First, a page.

Well, having to get up and go to a job that you will no longer have in 3 weeks is kind of a drag… So going in to work for a place where many of your friends are either as stressed out as you are because they too will also have no job to go to in 3 weeks… or on the flip side – working alongside several people who will remain in their same jobs while you will not, isn’t necessarily the most amazing feeling in the world.
In the last 2 weeks so many things have happened that have just set me back training-wise at work.
1. We had a family funeral on Monday and that was a sudden day off of work that I wasn’t expecting.
2. Wednesday was the all day doctor fiasco with the fishing expedition to try to find my IUD and the resulting ultrasound to determine that it was imbedded.
3. More interviews (which are consuming a lot of time without a lot of result) are resulting in lots of half days and full days to travel to out of town/state interviews.
On top of that, my Dr. scheduled the outpatient IUD removal for Tuesday the 10th… That meant another day or two off of work for the procedure and to recover.
As a result of all that time off – my new trainee feels like she hasn’t been getting the kind of “quality” training that she deserves. (I don’t deny it – I’ve been out a lot lately). When she heard that I was taking more time off she complained to my supervisor about my absences. As a result he sent me the most passive-aggressive email about potentially not fulfilling my obligation to the company and not receiving my severance if I continue to miss work without (what he said) “notifying him ahead of time.”
His note irritated me. People don’t die on schedule. Medical issues don’t happen according to a time-clock. Other companies don’t want to interview me after business hours. I have some serious priorities that I need to take care of before I separate from the company I work with so that I can continue to be successful after they take away my employment.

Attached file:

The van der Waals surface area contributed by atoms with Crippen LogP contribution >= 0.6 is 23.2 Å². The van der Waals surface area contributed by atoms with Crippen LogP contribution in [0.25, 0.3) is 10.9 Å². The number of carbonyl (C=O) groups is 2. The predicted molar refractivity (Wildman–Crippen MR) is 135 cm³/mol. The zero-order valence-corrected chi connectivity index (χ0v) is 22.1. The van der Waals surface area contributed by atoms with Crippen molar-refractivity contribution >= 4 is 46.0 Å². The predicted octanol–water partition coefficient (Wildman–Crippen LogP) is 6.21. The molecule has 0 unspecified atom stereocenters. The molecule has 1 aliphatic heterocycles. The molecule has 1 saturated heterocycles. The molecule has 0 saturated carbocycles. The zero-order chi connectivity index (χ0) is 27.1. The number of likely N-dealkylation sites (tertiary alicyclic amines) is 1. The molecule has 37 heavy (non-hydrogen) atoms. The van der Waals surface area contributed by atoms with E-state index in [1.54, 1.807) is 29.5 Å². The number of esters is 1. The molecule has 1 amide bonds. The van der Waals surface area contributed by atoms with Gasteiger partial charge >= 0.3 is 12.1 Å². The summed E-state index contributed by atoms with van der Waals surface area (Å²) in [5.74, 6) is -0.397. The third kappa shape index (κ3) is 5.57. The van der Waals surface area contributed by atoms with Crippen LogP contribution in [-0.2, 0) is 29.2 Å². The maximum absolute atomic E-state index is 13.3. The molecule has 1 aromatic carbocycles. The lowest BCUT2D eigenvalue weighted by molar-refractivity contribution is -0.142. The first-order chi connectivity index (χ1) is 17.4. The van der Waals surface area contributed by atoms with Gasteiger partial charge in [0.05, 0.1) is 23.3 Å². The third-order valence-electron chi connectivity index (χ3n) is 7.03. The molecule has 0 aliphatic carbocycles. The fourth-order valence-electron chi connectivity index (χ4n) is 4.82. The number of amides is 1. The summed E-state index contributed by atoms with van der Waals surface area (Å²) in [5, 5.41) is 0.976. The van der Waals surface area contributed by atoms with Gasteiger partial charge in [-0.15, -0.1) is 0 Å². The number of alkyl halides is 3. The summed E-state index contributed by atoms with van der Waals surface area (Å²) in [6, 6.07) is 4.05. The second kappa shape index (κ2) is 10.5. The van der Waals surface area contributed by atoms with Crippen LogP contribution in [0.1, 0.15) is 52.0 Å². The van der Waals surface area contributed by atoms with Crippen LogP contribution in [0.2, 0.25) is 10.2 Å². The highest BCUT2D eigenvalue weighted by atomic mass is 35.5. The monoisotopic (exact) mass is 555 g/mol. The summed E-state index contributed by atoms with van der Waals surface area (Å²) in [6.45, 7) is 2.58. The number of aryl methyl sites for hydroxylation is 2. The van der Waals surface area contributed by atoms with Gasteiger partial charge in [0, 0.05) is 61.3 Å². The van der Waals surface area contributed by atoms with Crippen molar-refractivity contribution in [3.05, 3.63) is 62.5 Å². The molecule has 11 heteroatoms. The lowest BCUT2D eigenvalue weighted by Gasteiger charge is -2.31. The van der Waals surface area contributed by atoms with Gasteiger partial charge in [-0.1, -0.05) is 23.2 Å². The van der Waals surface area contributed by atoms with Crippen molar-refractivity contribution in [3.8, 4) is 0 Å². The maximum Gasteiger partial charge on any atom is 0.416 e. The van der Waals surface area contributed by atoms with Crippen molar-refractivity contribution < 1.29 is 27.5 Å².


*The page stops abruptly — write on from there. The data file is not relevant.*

I grappled with how to respond to his note for several hours on Friday – and ultimately I composed a very well written, professional and well documented email to him and HR that included all of the days off that I have taken AS WELL as documented proof (including screen shots of my text messages from my phone). I felt angry, upset, nervous and even petty as I composed the note – but after it was complete (and proof-read by a couple of people) I felt confident enough to send it. After all, what do I have to lose?
Here are a few snippets from the note so you can understand what kind of a point I was trying to make:
“Please understand, my taking time off is nothing personal or spiteful toward the remainder of my time here at ***. I hope you would not be taking it that way. Quite simply, because *** has decided to end my employment and because I haven’t been able to just simply slide into another *** position like *my replacement* was able to, I simply have a lot to get in order before my separation. I need the flexibility I’ve always been afforded by *** in order to take care of my own personal life while continuing to manage my work duties so that I may continue to be successful after my separation from ***. “
“after returning to work yesterday and learning that you and *My Replacement* were concerned about how my attendance may be affecting her *My Replacement’s* training, my husband and I have decided to postpone this procedure until *** determines it is more feasible for me to handle my health issues. Because of my upcoming separation from the company, I do not have a lot of time left where I will have insurance that I can afford so I am trying to take care of health issues before my benefits become unreasonable for me to pay for – even with the discount I will be offered. “
“Please let me know when you think scheduling 2 days off for a medical procedure would be most convenient for *** and I will call my gynecologist and re-schedule. This way you can feel more comfortable that I will be available to transition *My Replacement* as you see fit.”
I thought for sure that if I outlined the situation rationally and pleaded my case as clearly as possible that he & HR would absolutely tell me to take care of my health before all other things.
Yep, that backfired on me – My awesomely awkward and unprofessional boss actually asked me to wait to schedule it until after I was done training so that it wouldn’t interfere with my transitioning the new girl into my job.
For all my company knows, I have crotch cancer… They don’t know what the gynological outpatient surgery is all about